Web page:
Perhaps not surprisingly the Economist also recently reported that new studies show American policies that restrict skilled immigrants are hurting our ability to innovate and create new, competitive companies. Another study released last month showed that the Chinese and Indian PhDs who once applied to remain in the US now simply go home to start their companies, given the economic growth in their home countries and the small chance of being allowed to stay in the US. Whereas 50,000 immigrants from those countries returned home in the last 20 years, the next five years are projected to see 100,000 Indians and Chinese leave the US.
Realizing the deleterious effects of US immigration policy, American technology executives, business leaders and academics have long called for dramatically increasing the cap on H1-B visas, or eliminating it entirely.
Instead, Congress seems eager to do just the opposite. The Employ American Workers Act (EAWA), part of the stimulus, bans banks that receive TARP money from hiring foreign workers, and Bank of America has already withdrawn offers to foreigners. Meanwhile, Indian media are reporting that Senators Charles Grassley (R-Iowa and a co-author of the EAWA) and Dick Durbin (D-Illinois) are trying to prevent foreign IT professionals from gaining H1-B visas.
These men want you to be poorer and dumber: Grassley (left) and Durbin
Again, business leaders (who argue we need the world's best to fix our broken finance system and corporations) and academics (realizing that fewer job opportunities for foreigners means fewer foreign students means less revenue for US universities) are aghast that Congress is again taking aim at its own foot. But even the ultra-conservative Heritage Foundation is now worried, demanding a large increase in the number of H1-Bs because it reasons that having more smart people in the US is -- surprise! -- good for the economy. Unfortunately, Dick Durbin is unlikely to be influenced by that particular think tank, which may have had better luck gaining Washington's ear in the Bush days.
Finally, the largest source of high-skilled immigrants -- international students at US universities -- is increasingly fixing its sights on other destinations for study because of difficulties in obtaining a visa to stay in the United States, as the New York Times reported last month.
That's only logical, given that the entire academic continuum of a foreign student's life in the US is under close scrutiny by the government. Yep, foreign students are monitored at all times under the SEVIS system that, as of January 2009, turns university employees into agents able to access student files and write about anything suspicious they do.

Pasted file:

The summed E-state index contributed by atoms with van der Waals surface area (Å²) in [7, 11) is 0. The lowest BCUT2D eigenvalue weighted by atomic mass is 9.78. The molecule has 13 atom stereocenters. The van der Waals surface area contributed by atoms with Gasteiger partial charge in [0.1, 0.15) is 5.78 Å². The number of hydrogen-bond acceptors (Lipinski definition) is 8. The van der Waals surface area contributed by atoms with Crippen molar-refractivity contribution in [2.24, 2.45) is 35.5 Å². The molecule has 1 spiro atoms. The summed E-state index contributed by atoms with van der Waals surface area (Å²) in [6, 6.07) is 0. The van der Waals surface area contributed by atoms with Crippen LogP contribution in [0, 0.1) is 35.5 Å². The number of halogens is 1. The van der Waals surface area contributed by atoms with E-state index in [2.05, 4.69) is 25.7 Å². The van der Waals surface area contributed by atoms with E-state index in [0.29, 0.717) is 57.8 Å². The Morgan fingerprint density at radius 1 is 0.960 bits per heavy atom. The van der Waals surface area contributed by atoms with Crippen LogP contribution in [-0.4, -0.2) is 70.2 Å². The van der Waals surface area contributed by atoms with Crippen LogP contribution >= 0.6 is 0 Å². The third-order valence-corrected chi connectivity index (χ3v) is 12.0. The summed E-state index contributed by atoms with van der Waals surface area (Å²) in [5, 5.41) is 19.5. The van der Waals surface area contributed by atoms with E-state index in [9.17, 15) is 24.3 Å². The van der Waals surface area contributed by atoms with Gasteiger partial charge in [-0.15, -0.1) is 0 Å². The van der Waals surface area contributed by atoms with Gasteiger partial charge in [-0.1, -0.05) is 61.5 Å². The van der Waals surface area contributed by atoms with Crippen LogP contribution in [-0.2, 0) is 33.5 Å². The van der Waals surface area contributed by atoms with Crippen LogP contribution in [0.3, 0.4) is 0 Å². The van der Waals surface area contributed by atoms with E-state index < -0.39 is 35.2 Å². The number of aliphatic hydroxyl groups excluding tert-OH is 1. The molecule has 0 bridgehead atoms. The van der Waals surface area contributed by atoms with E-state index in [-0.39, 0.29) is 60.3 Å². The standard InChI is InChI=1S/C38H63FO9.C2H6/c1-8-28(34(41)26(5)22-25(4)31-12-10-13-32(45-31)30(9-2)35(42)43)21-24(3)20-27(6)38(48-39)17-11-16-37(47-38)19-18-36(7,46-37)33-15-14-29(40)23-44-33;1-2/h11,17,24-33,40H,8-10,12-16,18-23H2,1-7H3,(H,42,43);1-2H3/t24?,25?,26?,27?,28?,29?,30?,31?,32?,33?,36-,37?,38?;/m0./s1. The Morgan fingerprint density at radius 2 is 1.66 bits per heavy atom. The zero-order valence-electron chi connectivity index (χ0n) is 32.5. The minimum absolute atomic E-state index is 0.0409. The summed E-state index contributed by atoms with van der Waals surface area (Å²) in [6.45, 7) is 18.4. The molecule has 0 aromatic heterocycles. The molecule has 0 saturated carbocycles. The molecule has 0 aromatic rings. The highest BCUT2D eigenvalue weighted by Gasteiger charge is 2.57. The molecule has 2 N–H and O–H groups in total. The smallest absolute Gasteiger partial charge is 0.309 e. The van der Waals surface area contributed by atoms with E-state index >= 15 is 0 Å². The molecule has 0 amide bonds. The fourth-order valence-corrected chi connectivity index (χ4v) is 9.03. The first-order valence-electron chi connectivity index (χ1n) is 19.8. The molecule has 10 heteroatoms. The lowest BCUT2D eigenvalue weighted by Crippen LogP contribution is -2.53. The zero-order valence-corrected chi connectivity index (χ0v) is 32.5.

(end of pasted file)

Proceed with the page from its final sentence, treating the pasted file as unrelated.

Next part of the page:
Once those foreign students who make it past SEVIS graduate, there's another juncture at which they may choose to go home. Any American who went to college probably knows a number of smart international kids who left the US after graduation either because they couldn't find a job "directly related" to their major and were not given a visa to stay, or because they didn't want to put up with the bureaucracy and uncertainty of trying to stay.
A Canadian acquaintance's story is indicative of the absurdity of demanding that foreign workers be employed in fields "directly related" to one's major. The acquaintance works at a charity that helps young Bronx residents learn computer and other job-related skills. She went last winter to the Caribbean for vacation and to apply for a new visa (an annual endeavor). She was denied a visa, however, because her degree (a Bachelor's and Master's in English from Cambridge University) did not "qualify" her for her job, which the consulate staff told her was in "social work." Since she still had a month left on her current visa, she flew back to the US planning to get some advice from her lawyer and reapply in a few weeks.
When transferring in Houston, however, she was stopped, handcuffed, and held in a Texas detention center for a night without being allowed to make a phone call or given a blanket to keep warm in her cold cell. She was then put on a plane to Toronto, where she had no friends, family or place to stay. Her crime? Because she had a month on her visa, she was an "immigration risk." Intervention from her employer and New York politicians helped her to renew her visa and re-enter the US.
This is how we treat the world's most educated and ambitious people. The people who can help America remake its banking sector, its energy economy, its healthcare networks, and its education system -- all while ensuring that our technology, software and entertainment companies stay at the top of the pack -- are told not to apply, and at risk of being handcuffed if they do.
Do we need foreign workers to fix the economy? Who knows. What's clear is that America has always been a magnet for the world's top scientists, from Joseph Priestly to Albert Einstein. Lesser scientists than they are capable of building tomorrow's most agile companies, creating jobs and expanding the economy. Immigration reform is needed to make sure the brains that keep an economy and a society going can find their way here. America built itself on attracting the world's most ambitious, hardworking and intelligent people. Unfortunately, they can no longer come here legally without great difficulties. Reform is needed because now is no time to neglect that tradition of attracting -- and welcoming -- the world's best and brightest.